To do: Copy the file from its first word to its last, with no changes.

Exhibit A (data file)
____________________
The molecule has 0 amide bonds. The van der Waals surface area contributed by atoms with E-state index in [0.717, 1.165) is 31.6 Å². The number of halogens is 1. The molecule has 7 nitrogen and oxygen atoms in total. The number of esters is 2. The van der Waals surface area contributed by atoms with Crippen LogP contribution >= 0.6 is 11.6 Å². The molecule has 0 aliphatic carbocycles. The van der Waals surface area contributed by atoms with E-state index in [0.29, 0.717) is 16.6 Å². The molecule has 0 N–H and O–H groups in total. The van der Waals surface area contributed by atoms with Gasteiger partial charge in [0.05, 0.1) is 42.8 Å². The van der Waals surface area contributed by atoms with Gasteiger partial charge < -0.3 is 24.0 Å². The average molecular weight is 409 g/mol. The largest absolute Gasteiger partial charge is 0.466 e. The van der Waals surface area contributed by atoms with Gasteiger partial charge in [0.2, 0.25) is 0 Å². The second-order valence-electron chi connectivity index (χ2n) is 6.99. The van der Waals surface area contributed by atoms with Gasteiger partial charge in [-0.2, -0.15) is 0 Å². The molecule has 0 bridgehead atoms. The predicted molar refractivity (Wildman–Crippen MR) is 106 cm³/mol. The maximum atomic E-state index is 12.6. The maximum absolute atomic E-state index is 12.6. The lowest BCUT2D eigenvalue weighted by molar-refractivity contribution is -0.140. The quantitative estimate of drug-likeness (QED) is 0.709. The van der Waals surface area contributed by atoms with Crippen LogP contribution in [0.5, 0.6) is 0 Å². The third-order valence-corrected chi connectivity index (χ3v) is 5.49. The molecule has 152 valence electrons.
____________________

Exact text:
The molecule has 0 amide bonds. The van der Waals surface area contributed by atoms with E-state index in [0.717, 1.165) is 31.6 Å². The number of halogens is 1. The molecule has 7 nitrogen and oxygen atoms in total. The number of esters is 2. The van der Waals surface area contributed by atoms with Crippen LogP contribution >= 0.6 is 11.6 Å². The molecule has 0 aliphatic carbocycles. The van der Waals surface area contributed by atoms with E-state index in [0.29, 0.717) is 16.6 Å². The molecule has 0 N–H and O–H groups in total. The van der Waals surface area contributed by atoms with Gasteiger partial charge in [0.05, 0.1) is 42.8 Å². The van der Waals surface area contributed by atoms with Gasteiger partial charge < -0.3 is 24.0 Å². The average molecular weight is 409 g/mol. The largest absolute Gasteiger partial charge is 0.466 e. The van der Waals surface area contributed by atoms with Gasteiger partial charge in [0.2, 0.25) is 0 Å². The second-order valence-electron chi connectivity index (χ2n) is 6.99. The van der Waals surface area contributed by atoms with Gasteiger partial charge in [-0.2, -0.15) is 0 Å². The molecule has 0 bridgehead atoms. The predicted molar refractivity (Wildman–Crippen MR) is 106 cm³/mol. The maximum atomic E-state index is 12.6. The maximum absolute atomic E-state index is 12.6. The lowest BCUT2D eigenvalue weighted by molar-refractivity contribution is -0.140. The quantitative estimate of drug-likeness (QED) is 0.709. The van der Waals surface area contributed by atoms with Crippen LogP contribution in [0.5, 0.6) is 0 Å². The third-order valence-corrected chi connectivity index (χ3v) is 5.49. The molecule has 152 valence electrons.